For example - Unity automatically calls Awake, Start, etc for you. In order to "simulate" this behavior you'd have to perform these yourself for your test.

    That's just one example, there are probably many others.

    Also, while unit tests are important, the bigger picture (integration between different parts to form the game) is also important, what techniques did you use for these sorts of tests?
     
  9. ericknajjar

    ericknajjar

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    It's important to keep in mind why are you writing automated tests in the first place. For me, it is to be able to change things easily and rest assured I didn't brake anything(refactoring). 90% of the bugs should be catch-able on the unit level of testing and using TDD, if not, you probably are not decoupled enough. For that 10% that go thru, generally they are 'cause I did something wrong with my TDD, forget to write a test or something, so I write a unit test for that case and go on with my life. But there are some bugs, few, disastrous and hard to catch bugs that just don't go down with simple unit tests, on that rare occasions, I do one of 2 things:

    1 - Hardcode a scenario; be it a unity scene, a giant "unit" test, an integration test or end to end test
    2 - Trust my QA team to catch it =)

    The problem is that people forget that most of your tests should be on the unit level and try to come up clever ways to do integration tests and end to end tests instead of making their code unit testable. It would all be fine if were not for the fact that end to end and integration tests make your code more brittle, every change you do, you have to basically rewrite most of you integration and end to end tests. That fact hurts the main purpose for what I do testing, LESS of this tests is better. So I only do tests that are not unit tests when I admit that I'm not good enough to crack that nut, I've failed, so I write an integration test. I do so little "other" tests that I don't need a special tool to do it.
     
  10. Julianobsg

    Julianobsg

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    I used uunit for some time to notice the problems in unit testing monobehaviour, then to make it work I´ve decoupled test game logic from monobehaviours. That works for most of situations, with some exceptions, like updates and movements, coroutines with wait for seconds, and the biggest problem the WWW call.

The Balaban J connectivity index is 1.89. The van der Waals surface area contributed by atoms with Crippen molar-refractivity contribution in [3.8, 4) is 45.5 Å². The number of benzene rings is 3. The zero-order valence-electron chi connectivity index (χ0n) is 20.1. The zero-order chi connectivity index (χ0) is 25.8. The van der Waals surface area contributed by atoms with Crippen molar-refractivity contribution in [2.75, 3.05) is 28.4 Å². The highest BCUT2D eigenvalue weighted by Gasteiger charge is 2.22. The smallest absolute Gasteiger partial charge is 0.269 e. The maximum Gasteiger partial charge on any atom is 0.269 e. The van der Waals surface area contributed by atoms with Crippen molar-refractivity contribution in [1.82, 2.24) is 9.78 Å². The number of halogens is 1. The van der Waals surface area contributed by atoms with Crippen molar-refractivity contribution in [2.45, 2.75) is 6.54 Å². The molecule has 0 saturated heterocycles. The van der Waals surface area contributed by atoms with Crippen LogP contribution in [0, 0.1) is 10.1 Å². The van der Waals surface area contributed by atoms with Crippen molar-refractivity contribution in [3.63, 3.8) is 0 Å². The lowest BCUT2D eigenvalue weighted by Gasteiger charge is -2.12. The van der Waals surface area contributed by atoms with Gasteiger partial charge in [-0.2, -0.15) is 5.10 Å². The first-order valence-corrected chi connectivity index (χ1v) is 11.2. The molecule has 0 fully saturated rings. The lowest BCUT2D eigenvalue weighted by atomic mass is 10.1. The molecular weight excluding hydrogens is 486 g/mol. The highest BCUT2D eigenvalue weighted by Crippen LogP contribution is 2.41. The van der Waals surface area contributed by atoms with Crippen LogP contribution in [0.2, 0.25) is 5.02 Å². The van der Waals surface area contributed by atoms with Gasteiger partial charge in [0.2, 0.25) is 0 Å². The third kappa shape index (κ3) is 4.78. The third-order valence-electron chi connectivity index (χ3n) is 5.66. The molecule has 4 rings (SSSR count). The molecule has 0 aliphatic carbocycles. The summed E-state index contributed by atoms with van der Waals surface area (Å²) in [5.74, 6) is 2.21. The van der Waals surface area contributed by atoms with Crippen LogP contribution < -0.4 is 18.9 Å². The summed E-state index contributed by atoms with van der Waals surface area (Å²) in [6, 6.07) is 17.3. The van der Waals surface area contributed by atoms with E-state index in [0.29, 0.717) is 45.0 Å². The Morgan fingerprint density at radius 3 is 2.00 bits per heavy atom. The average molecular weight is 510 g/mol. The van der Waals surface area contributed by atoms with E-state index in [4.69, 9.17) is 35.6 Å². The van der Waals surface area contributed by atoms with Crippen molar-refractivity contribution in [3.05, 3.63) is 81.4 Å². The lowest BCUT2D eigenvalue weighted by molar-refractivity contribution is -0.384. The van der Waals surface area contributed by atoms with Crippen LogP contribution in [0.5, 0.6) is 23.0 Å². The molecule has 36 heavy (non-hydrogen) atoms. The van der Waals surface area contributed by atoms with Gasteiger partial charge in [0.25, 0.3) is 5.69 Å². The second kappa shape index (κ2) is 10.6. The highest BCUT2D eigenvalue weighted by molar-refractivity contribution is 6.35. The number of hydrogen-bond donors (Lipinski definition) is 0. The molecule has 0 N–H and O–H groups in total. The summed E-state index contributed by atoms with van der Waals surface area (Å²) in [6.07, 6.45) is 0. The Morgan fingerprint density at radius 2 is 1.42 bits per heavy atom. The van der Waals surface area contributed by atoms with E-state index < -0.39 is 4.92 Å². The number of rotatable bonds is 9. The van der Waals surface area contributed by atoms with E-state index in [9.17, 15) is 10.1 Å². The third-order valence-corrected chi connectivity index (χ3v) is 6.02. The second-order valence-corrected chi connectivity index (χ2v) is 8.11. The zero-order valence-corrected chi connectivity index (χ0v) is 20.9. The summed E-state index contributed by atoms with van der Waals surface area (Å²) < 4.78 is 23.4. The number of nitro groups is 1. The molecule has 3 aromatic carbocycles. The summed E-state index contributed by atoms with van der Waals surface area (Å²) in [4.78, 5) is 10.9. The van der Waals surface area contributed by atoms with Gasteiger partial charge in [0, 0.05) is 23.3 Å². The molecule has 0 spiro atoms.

Never used uniject but I guess it will be hard to convince my team to use a framework that decouples from unity to unit test a game, for me unit testing is just like Erick said, this week I´ve decided to create my own unit test framework, and just today had the time to start the job.

    Never used another framework, and go interested in the utest(it will be hard to convince a company to buy, even by the price of just 10 dollars, is hard to convince a company that unit test will work great in games, mainly because anybody saw any efficiency in it).

    Yet there are some features needed that is missing, and monobehaviour is my greatest problem.

    I'll be glad if anyone can suggest any new stuff.
     
  11. gfoot

    gfoot

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    Things like WaitForSeconds and WWW should always be mocked for client testing, you need to check that your code is calling them correctly and responds correctly to various outputs (e.g. server errors) but you don't need to check that your actual server behaves correctly, at least not through unit testing from the Unity client - you should have a separate test suite for the server.
     
  12. trumpets

    trumpets

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    How did you guys achieved mocking in Unity? Most of the mocking frameworks I use don't work with .NET 2.0 :/